Find those jumbo cats just below the dams.
Catfish are known to prowl the bottom of lakes and rivers. They are excellent at squeezing into just about every nook and cranny down there. These whiskered fiends tuck themselves away under trees and in rock piles as well as eroded muddy banks. Big rivers come to mind when I think about catfishing. Although you can find cats throughout a river system, there are key points that you should focus on. The most important one in my mind being dams!
In my opinion the most productive area to fish on river systems are dams. It’s usually a mixed bag of fish as it can be favorable for most species. Deep holes and well oxygenated water combined with a dead end to corral forage makes it a happy place for a cat to live. While these locations can be good on a somewhat regular basis, there are key times when it can be lights out fishing and like most things, timing is everything.
To catch your target species first you must understand their behaviors; how they feed, when they feed and where they’ll be are all important factors in the equation. Catfish have barbels or “whiskers” on the sides and underside of their mouths. The purpose of these appendages is to detect food. Cats tend to scavenge the bottom looking for meals that consist of crayfish, eels, freshwater snails and any dead fish otherwise.
Visibility in rivers is not always the best to muddy waters caused by heavy flows; this would shut things down and make it difficult to catch other species. However, poor visibility does not really hinder a hungry cat’s ability to forage. In fact, they seem to thrive in these conditions when the bottom gets stirred up. Then when dams are let loose, the noise and moving water can disorient baitfish making them susceptible to easy predation.
I grew up fishing the Mighty Housatonic and its impoundments in Connecticut, and know of several dams along the river from Massachusetts down almost to Long Island Sound. One thing I have found is that the biggest catfish love dams. I’ve caught some great quality fish while looking for pike and even striped bass in the tidal section of the river. With that being noted, pretty much no bait is too big for a hungry catfish.
I’ve found good bait for catfish to be chicken liver, whole or chunked bluegill, crayfish and even larger bait fish like bunker. When it comes to these fish sometimes when the bait is stinky and oily it is even better. Some people even make “stink bait” where they leave their cut bait in a sealed bucket to bake in the sun a bit. In murky water things like scent and taste can increase your odds of finding fish. Bigger bait can help to weed out any smaller fish as well; not always, but it certainly can help.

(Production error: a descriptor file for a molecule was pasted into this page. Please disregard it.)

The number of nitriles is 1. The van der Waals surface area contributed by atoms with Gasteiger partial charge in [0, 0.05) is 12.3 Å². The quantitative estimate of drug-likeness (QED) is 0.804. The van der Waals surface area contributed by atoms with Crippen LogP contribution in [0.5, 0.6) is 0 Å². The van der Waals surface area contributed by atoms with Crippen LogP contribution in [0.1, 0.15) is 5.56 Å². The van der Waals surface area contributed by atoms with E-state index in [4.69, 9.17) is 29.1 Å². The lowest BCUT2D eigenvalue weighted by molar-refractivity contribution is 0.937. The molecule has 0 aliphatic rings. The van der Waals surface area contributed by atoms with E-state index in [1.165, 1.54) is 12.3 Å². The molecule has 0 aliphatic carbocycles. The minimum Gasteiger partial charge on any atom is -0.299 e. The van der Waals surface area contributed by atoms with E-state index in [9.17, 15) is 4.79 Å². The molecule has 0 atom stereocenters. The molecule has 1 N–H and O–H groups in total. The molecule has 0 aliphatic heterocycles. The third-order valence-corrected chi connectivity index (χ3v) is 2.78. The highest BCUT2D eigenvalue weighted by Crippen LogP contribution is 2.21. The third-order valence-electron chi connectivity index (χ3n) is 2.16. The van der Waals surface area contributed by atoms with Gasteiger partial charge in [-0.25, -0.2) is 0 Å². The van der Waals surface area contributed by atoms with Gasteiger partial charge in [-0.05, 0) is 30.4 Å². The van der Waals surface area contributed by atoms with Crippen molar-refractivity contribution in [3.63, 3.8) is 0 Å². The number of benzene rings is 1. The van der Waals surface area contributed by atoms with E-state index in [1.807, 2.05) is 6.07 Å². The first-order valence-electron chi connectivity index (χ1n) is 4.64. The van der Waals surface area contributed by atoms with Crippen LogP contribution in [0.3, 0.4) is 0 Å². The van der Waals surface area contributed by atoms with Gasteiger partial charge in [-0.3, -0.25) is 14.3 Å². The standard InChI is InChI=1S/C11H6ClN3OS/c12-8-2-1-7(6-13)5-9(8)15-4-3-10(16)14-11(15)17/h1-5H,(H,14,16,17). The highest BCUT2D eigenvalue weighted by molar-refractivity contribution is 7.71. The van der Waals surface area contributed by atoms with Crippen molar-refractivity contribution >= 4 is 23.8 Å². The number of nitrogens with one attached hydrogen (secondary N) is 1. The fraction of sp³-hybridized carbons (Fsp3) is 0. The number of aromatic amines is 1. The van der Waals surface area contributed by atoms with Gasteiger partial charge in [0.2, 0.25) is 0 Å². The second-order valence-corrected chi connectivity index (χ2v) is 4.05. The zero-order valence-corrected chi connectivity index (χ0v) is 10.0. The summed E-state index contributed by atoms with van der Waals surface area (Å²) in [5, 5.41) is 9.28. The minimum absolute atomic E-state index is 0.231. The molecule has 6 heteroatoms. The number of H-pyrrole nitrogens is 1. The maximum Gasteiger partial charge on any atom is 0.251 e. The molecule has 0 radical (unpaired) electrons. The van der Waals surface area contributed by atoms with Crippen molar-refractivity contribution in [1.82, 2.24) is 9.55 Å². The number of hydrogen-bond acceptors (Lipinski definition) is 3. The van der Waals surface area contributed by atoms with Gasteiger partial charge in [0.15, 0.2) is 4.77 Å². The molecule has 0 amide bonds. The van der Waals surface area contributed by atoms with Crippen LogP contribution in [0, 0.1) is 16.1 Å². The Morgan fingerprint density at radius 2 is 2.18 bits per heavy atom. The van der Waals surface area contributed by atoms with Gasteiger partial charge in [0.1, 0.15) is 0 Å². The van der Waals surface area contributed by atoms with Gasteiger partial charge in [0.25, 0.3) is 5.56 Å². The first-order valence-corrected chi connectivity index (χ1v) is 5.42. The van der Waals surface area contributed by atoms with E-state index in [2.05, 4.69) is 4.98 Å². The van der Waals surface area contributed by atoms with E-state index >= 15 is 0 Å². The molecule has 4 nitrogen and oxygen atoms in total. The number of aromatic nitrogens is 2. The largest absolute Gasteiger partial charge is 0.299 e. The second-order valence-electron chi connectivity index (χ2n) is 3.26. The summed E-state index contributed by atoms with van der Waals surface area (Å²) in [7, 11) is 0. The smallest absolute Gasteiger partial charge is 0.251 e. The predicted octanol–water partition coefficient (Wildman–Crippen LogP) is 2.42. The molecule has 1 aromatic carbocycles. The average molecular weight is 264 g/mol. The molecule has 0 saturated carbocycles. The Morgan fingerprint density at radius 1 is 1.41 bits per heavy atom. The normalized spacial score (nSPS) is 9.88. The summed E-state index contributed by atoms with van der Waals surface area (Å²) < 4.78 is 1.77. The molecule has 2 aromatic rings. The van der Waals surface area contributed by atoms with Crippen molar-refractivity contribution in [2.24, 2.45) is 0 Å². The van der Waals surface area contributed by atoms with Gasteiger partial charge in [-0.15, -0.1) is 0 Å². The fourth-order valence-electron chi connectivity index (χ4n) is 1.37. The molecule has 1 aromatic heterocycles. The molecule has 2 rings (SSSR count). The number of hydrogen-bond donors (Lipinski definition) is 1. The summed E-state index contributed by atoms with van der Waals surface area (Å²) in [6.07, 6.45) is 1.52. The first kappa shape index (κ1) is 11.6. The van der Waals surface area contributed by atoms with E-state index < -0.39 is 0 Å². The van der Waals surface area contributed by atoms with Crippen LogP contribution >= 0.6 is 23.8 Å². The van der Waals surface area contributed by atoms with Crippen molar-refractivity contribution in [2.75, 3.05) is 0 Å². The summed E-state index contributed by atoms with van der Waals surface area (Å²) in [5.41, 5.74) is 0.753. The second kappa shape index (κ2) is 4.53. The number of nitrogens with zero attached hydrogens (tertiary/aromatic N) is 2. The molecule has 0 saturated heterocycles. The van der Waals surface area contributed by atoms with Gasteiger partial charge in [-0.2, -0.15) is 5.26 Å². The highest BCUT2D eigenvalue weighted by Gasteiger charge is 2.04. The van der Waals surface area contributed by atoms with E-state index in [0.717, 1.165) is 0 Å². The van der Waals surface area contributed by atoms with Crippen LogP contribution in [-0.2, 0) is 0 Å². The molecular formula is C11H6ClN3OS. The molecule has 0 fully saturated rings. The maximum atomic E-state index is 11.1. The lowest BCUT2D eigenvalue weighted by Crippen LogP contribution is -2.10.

Making sure you have the right tackle is important. There are three main things when I’m rigging up for catfish, those being your choice of rod, line and of course, your hook selection. Having a rod with some serious backbone is a good idea. Not only to pull fish out of structure but also to properly fight big fish in strong currents. I prefer braid for longer casts, durability and the fact that there’s no stretch which provides a more solid hookset.
Cats have very hard heads and being able to drive your hook in deep enough to their boney mouths is imperative for success. Their mouths are like a vice lined with coarse sandpaper, which is why I never cheap out on hooks. I prefer to use Gamakatsu hooks. Everything they make is ridiculously sharp and strong. I tie on their octopus circle or big river bait hooks normally. I tend to lean towards the octopus circle though. The bait stays on well and more importantly, the circle hooks do their job in finding the corner of the fish’s mouth. Of course, circle and octopus circle hooks reduce the risk of gut hooking.
Night time can be the right time when looking for catfish in general. They tend to be more active once the sun goes down, especially during the warmer months when they will be more willing to leave deeper holes and venture into shallower areas seeking out your offering. Schools of baitfish also tend to push more shallow at night as well which will in turn draw in predatory fish of all kinds.